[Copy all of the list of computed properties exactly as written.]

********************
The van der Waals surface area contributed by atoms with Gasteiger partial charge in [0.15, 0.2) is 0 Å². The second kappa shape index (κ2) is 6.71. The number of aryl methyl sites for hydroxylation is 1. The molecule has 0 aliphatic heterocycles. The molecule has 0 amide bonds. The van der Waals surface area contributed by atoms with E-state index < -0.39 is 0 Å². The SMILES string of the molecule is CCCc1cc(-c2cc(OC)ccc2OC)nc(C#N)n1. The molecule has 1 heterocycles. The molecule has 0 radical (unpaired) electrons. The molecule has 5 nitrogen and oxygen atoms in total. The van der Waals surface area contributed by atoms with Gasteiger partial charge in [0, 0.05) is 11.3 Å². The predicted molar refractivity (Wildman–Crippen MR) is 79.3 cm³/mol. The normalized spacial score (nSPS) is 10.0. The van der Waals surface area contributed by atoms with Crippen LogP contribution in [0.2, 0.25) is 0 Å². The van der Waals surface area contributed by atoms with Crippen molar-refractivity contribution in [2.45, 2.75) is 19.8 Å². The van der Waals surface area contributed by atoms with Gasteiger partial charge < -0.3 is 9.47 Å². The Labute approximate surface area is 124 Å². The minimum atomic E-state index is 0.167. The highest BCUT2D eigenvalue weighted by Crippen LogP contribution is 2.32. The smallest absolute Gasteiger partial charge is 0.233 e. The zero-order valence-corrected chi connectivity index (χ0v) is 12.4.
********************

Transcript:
The van der Waals surface area contributed by atoms with Gasteiger partial charge in [0.15, 0.2) is 0 Å². The second kappa shape index (κ2) is 6.71. The number of aryl methyl sites for hydroxylation is 1. The molecule has 0 aliphatic heterocycles. The molecule has 0 amide bonds. The van der Waals surface area contributed by atoms with E-state index < -0.39 is 0 Å². The SMILES string of the molecule is CCCc1cc(-c2cc(OC)ccc2OC)nc(C#N)n1. The molecule has 1 heterocycles. The molecule has 0 radical (unpaired) electrons. The molecule has 5 nitrogen and oxygen atoms in total. The van der Waals surface area contributed by atoms with Gasteiger partial charge in [0, 0.05) is 11.3 Å². The predicted molar refractivity (Wildman–Crippen MR) is 79.3 cm³/mol. The normalized spacial score (nSPS) is 10.0. The van der Waals surface area contributed by atoms with Crippen LogP contribution in [0.2, 0.25) is 0 Å². The van der Waals surface area contributed by atoms with Crippen molar-refractivity contribution in [2.45, 2.75) is 19.8 Å². The van der Waals surface area contributed by atoms with Gasteiger partial charge < -0.3 is 9.47 Å². The Labute approximate surface area is 124 Å². The minimum atomic E-state index is 0.167. The highest BCUT2D eigenvalue weighted by Crippen LogP contribution is 2.32. The smallest absolute Gasteiger partial charge is 0.233 e. The zero-order valence-corrected chi connectivity index (χ0v) is 12.4.